New Delhi: India’s officials said, Country will set up a satellite tracking and imaging centre in southern Vietnam that will give Hanoi access to pictures from Indian earth observation satellites that cover the region, including China and the South China Sea. The move, which could irritate Beijing, deepens ties between India and Vietnam, who both have long-running territorial disputes with China.
India also extended a $100m credit line for Hanoi to buy patrol boats and is training Vietnamese submariners in India, while Hanoi has granted oil exploration blocks to India in waters off Vietnam that are disputed with China. The facility will be equipped to receive images from India’s earth observation satellites that Vietnam can use in return for granting India the tracking site, said an Indian government official connected with the space programme.
The officials said, “This is a sort of quid pro quo which will enable Vietnam to receive IRS [Indian remote sensing] pictures directly, that is, without asking India”, who declined to be identified because he was not authorised to speak to the media. “Obviously it will include parts of China of interest to Vietnam.” Earth observation satellites have agricultural, scientific and environmental applications, but can also provide military intelligence. Indian media put the cost of the station at about $23m.
India – whose 54-year-old space programme is accelerating with one satellite launch scheduled every month – has ground stations in the Andaman and Nicobar islands, Brunei, Biak in eastern Indonesia and Mauritius that track its satellites in the initial stages of flight. The Vietnam facility will bolster those capabilities, Indian Space Research Organisation spokesman Deviprasad Karnik said, according to Reuters news agency.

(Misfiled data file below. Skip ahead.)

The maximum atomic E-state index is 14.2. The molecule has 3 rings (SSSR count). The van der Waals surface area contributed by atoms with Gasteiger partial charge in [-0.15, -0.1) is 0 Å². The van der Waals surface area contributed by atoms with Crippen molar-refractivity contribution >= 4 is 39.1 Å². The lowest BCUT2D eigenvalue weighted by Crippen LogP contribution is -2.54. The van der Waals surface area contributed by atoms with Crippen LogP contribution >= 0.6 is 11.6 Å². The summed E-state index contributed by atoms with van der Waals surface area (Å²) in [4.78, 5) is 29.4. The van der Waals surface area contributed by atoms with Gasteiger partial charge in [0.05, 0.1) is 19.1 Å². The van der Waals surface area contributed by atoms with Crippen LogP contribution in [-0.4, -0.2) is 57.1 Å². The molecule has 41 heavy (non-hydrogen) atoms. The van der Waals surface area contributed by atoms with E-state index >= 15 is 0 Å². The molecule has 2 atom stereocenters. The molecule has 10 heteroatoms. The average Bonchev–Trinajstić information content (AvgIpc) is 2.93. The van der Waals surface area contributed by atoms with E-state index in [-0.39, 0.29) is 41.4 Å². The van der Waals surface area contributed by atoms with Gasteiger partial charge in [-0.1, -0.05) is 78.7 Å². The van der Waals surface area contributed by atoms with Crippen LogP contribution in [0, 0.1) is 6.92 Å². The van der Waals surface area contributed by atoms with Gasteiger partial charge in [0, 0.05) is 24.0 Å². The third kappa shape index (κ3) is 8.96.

Security experts said Vietnam would likely seek real-time access to images from the Indian satellites as well as training in imagery analysis, a specialised intelligence field. “The advance of technology means the lines are blurring between civilian and military satellites,” said Trevor Hollingsbee, a retired naval intelligence analyst with Britain’s Defence Ministry. “In some cases, the imagery from a modern civilian satellite is good enough for military use.”
Sophisticated military reconnaissance satellites can be used to capture military signals and communications, as well as detailed photographs of objects on land, capturing detail to less than a metre, Koh and other experts said. The tracking station will be the first such foreign facility in Vietnam and follows other agreements between Hanoi and New Delhi that have cemented security ties.
India has extended a $100 million credit line for Hanoi to buy patrol boats and is training Vietnamese submariners in India while Hanoi has granted oil exploration blocks to India in waters off Vietnam that are disputed with China. Under Prime Minister Narendra Modi, India has shown a greater willingness to step up security ties with countries such as Vietnam, overriding concerns this would upset China, military officials said.
“You want to engage Vietnam in every sphere. The reason is obvious – China,” said retired Indian Air Force group captain Ajay Lele at the New Delhi-based Institute for Defence Studies and Analyses. Both India and Vietnam are also modernising their militaries in the face of Beijing’s growing assertiveness, having separately fought wars with China in past decades.